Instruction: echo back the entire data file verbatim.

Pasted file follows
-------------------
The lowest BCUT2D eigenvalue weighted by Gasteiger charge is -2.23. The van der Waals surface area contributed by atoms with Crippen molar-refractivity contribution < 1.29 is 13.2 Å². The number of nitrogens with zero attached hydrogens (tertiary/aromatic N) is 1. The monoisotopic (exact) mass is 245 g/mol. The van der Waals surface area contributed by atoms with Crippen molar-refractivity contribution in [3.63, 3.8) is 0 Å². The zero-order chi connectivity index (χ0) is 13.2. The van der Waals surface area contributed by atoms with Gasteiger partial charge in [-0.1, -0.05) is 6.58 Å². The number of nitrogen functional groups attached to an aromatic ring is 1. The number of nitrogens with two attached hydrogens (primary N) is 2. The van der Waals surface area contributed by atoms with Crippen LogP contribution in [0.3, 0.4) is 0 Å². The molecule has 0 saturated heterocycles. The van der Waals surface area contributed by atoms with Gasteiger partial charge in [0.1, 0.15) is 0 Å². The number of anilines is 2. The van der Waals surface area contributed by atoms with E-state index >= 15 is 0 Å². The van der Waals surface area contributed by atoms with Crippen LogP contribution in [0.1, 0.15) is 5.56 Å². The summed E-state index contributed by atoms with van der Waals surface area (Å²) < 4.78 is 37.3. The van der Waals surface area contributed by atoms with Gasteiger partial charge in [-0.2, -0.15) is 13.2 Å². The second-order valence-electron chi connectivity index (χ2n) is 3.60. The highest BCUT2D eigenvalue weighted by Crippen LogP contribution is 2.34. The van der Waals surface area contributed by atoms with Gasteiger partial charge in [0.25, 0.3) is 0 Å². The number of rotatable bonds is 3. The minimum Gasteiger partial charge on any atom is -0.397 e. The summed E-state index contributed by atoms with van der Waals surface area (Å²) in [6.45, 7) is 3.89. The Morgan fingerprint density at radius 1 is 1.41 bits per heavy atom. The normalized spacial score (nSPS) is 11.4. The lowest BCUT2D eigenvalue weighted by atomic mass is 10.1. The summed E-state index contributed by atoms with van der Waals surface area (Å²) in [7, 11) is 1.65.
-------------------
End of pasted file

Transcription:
The lowest BCUT2D eigenvalue weighted by Gasteiger charge is -2.23. The van der Waals surface area contributed by atoms with Crippen molar-refractivity contribution < 1.29 is 13.2 Å². The number of nitrogens with zero attached hydrogens (tertiary/aromatic N) is 1. The monoisotopic (exact) mass is 245 g/mol. The van der Waals surface area contributed by atoms with Crippen molar-refractivity contribution in [3.63, 3.8) is 0 Å². The zero-order chi connectivity index (χ0) is 13.2. The van der Waals surface area contributed by atoms with Gasteiger partial charge in [-0.1, -0.05) is 6.58 Å². The number of nitrogen functional groups attached to an aromatic ring is 1. The number of nitrogens with two attached hydrogens (primary N) is 2. The van der Waals surface area contributed by atoms with Crippen LogP contribution in [0.3, 0.4) is 0 Å². The molecule has 0 saturated heterocycles. The van der Waals surface area contributed by atoms with Gasteiger partial charge in [0.1, 0.15) is 0 Å². The number of anilines is 2. The van der Waals surface area contributed by atoms with E-state index >= 15 is 0 Å². The van der Waals surface area contributed by atoms with Crippen LogP contribution in [0.1, 0.15) is 5.56 Å². The summed E-state index contributed by atoms with van der Waals surface area (Å²) < 4.78 is 37.3. The van der Waals surface area contributed by atoms with Gasteiger partial charge in [-0.2, -0.15) is 13.2 Å². The second-order valence-electron chi connectivity index (χ2n) is 3.60. The highest BCUT2D eigenvalue weighted by Crippen LogP contribution is 2.34. The van der Waals surface area contributed by atoms with Gasteiger partial charge in [0.25, 0.3) is 0 Å². The number of rotatable bonds is 3. The minimum Gasteiger partial charge on any atom is -0.397 e. The summed E-state index contributed by atoms with van der Waals surface area (Å²) in [6.45, 7) is 3.89. The Morgan fingerprint density at radius 1 is 1.41 bits per heavy atom. The normalized spacial score (nSPS) is 11.4. The lowest BCUT2D eigenvalue weighted by atomic mass is 10.1. The summed E-state index contributed by atoms with van der Waals surface area (Å²) in [7, 11) is 1.65.